Friday, October 3, 2014

Local rules/fees for oil trains increase; Emergency responders prepare for large spills

Oil-soaked wetlands in Aliceville, Ala., following a November 2013 spill 

As US debates oil train safety, local rules gather steam (+video)

 Christian Science Monitor  By , Staff writer

The US Department of Transportation is crafting new safety rules for oil train cars, hoping to lower the risk of disaster after several high-profile accidents. But in the meantime, states and cities are mulling action of their own – from making oil less volatile, to slapping fees on oil cars that run through cities.

     Video:  Seattle city leaders concerned about oil train risk

....The debate between boosting safety and helping the oil boom is playing out across communities on the front lines of the US energy boom.  

On Monday, Nebraska decided to make public information on oil shipments by rail. North Dakota is considering tighter restrictions to make crude from its booming Bakken region less volatile. And Chicago wants to impose a fee on rails cars that chug through the city....

... In Chicago, Mayor Rahm Emanuel has backed a fee for rail cars that haul oil through the metropolitan area. Funds raised by that fee could be funneled into training and equipping firefighters to respond to rail catastrophes.    read entire article here

Increased crude oil shipments have emergency responders preparing for large scale oil spill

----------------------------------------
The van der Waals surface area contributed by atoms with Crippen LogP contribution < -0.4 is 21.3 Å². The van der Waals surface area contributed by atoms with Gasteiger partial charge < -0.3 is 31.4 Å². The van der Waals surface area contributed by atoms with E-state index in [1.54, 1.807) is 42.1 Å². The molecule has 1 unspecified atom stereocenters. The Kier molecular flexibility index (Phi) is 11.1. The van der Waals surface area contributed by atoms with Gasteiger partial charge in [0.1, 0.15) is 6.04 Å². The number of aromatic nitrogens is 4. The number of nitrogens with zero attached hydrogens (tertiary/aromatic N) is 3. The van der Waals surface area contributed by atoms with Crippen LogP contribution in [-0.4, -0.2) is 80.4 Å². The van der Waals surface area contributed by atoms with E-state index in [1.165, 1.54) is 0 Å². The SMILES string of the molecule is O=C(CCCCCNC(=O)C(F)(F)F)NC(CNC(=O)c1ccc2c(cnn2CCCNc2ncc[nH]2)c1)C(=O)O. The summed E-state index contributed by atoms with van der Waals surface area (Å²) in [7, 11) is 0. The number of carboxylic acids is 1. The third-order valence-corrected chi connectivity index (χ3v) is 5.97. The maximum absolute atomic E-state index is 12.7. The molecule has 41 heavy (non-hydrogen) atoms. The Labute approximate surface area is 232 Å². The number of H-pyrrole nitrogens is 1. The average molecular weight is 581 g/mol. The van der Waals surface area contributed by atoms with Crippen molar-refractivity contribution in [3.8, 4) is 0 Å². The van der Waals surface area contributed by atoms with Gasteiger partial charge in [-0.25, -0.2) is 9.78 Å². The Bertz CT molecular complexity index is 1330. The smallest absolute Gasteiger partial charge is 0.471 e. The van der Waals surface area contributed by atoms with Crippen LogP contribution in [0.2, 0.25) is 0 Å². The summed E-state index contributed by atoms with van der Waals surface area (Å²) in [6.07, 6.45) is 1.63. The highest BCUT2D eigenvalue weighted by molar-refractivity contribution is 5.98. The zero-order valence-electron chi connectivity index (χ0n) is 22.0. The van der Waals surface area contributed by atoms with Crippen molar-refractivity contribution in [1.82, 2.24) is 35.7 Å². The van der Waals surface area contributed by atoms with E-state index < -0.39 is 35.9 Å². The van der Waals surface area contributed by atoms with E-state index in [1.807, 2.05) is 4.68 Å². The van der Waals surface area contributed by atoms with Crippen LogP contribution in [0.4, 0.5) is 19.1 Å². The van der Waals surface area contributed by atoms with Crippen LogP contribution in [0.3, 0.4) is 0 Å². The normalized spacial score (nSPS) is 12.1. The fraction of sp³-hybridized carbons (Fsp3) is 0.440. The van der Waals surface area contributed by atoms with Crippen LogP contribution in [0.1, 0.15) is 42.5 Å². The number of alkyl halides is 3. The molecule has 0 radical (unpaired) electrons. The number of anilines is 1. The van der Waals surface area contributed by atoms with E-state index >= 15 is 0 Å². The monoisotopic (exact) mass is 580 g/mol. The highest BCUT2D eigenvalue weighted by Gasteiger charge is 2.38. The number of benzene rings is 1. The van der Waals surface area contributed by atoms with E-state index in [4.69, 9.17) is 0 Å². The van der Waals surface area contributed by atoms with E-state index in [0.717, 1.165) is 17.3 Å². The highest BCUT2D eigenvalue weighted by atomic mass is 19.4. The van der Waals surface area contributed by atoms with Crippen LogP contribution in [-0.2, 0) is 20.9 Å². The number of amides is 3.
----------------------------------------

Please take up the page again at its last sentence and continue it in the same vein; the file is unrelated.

Star Tribune  October 2, 2014

ONALASKA, Wis. — Nearly 100 emergency responders are training this week for the possibility of a large oil spill on the Mississippi River caused by a train derailment.

The training is a response to rapidly rising rail shipments of crude oil from North Dakota that pass by the Mississippi. North Dakota has more than doubled its oil production in the last two years to more than 1 million barrels a day.
Federal, state and local emergency responders gathering in the La Crosse area will practice deploying booms to contain a spill, learn how to deal with oil-covered wildlife and train in communication and organization.

David Morrison of the Minnesota Pollution Control Agency is directing the exercise. Morrison says the energy boom is bringing a lot of crude oil in regular proximity to natural resources and refuge areas.


1 comment:

  1. What a bunch of cannot fix this disaster! The most apt term to call a planned "emergency response" to a large spill/explosion of Bakken crude oil is quite simply a "ruse: an action intended to deceive someone." Don't be deceived. Crude oil in proximity to rivers, oceans, natural resources, birds is by very nature volatile and risky. However, it is being proven, again and again, if you have enough money, and a city administrator, and govenor, or two, in your pocket you can do just about any thing you want. Natural resources, wild life refuges and human safety be damned. Greed and deceit win again!